Imagine standing in the street looking at where your house used to be. All that remains is a burnt out husk still smelling of smoke and ash. The weight of this loss settles on your shoulders as you think about what else went up in flames. Cherished momentos accumulated over the years, all gone; just gone.
A tradgedy. A tradgedy that happens over 1,000 times a year in the U.S. A tradgedy that happened to filmmaker David Hoffman. When his home burnt down not only did he lose personal and family possessions. David lost his movie archive, an accumulation of material not only from his own long career but others related to film making in general. Among this list were: negatives, books, photographs, film and photographic equipment, and 175 films. Lots of irreplaceable items. A considerable loss.
Such a loss would be daunting for any of us. It certainly brought David Hoffman up short. “I just looked at it, I didn’t know what to do” he said. “This was bad man” This experience certainly gave him pause, but it didn’t weigh him down, he kept moving forwards. “Epiphany hit me, something hit me” Mr. Hoffman said “You gotta make something good out of something bad” At this point he started to consider if he was only just the things he owned and to reflect on how he always preferred to live in the present. He then began to see beauty in the charred remains of his treasured possessions. Inspired David proceeded to photograph these “bits and pieces” The result was a wonderful series of photographs that reframed debris as beauty; ruination transformed into Art.
Why am I sharing this story? To me this tale illustrates how someone who can attain a flexible frame of mind is better able to cope with unexpected and possibly novel challenges. Psychologists refer to this as Psychological Flexibility. Wikipedia’s definition of this is: “a personalty trait that describes the extent to which a person can cope with changes in circumstances and think about problems and tasks in novel and creative ways” Or as I like to put it: The frame of mind that makes it easier to deal with change and obstacles; to roll with the punches, to be open to new ideas, information, or perspectives. Destruction turned into art certainly fits this category.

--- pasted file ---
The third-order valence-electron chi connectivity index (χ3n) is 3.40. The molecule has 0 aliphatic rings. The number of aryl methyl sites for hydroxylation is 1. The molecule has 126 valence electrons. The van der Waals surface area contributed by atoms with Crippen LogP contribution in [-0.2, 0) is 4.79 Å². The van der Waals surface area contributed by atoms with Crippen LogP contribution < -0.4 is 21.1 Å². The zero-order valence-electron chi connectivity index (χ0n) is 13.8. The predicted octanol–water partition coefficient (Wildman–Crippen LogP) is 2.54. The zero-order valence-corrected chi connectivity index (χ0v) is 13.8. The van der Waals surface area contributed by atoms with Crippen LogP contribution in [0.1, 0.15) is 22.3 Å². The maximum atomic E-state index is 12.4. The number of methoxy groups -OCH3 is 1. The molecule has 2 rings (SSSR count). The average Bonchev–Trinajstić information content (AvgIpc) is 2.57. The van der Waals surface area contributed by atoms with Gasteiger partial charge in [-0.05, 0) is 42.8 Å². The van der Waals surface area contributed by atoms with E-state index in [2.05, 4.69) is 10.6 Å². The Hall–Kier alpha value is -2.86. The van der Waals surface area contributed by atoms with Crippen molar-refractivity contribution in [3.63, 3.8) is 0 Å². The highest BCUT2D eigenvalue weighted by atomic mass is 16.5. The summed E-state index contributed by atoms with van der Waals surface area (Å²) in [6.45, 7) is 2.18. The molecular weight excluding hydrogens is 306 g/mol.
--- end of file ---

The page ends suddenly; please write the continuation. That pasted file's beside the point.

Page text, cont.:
Here’s a less dramatic and more down example. Something more every day, one that might be easier to get your head around. A friend of mine was at the airport waiting for his flight one day. While he and others waited, the airline changed their departure to another gate; Three Times. As you might imagine this was very frustrating and tiring for everyone. Except for my friend. Choosing not to be daunted by this experience he began trading raspberries with with a little kid next to him. Kid “phttttttt!!!” My friend “ffrrrrtp” Kid again “thrrrpttt!” This exchange not only delighted the two of them, but people around them started smiling and even laughing. This noisemaking duo had decided that the delayed flight wasn’t so much of a frustration as an opportunity to play.
I will be the first to admit that there are those who seem to come by this talent naturally. What about the rest of us though? Are we destined to flounder when life throws us a curve ball? Do we have to wander in darkness and depair when the wheel of fortune doesn’t land in our favor?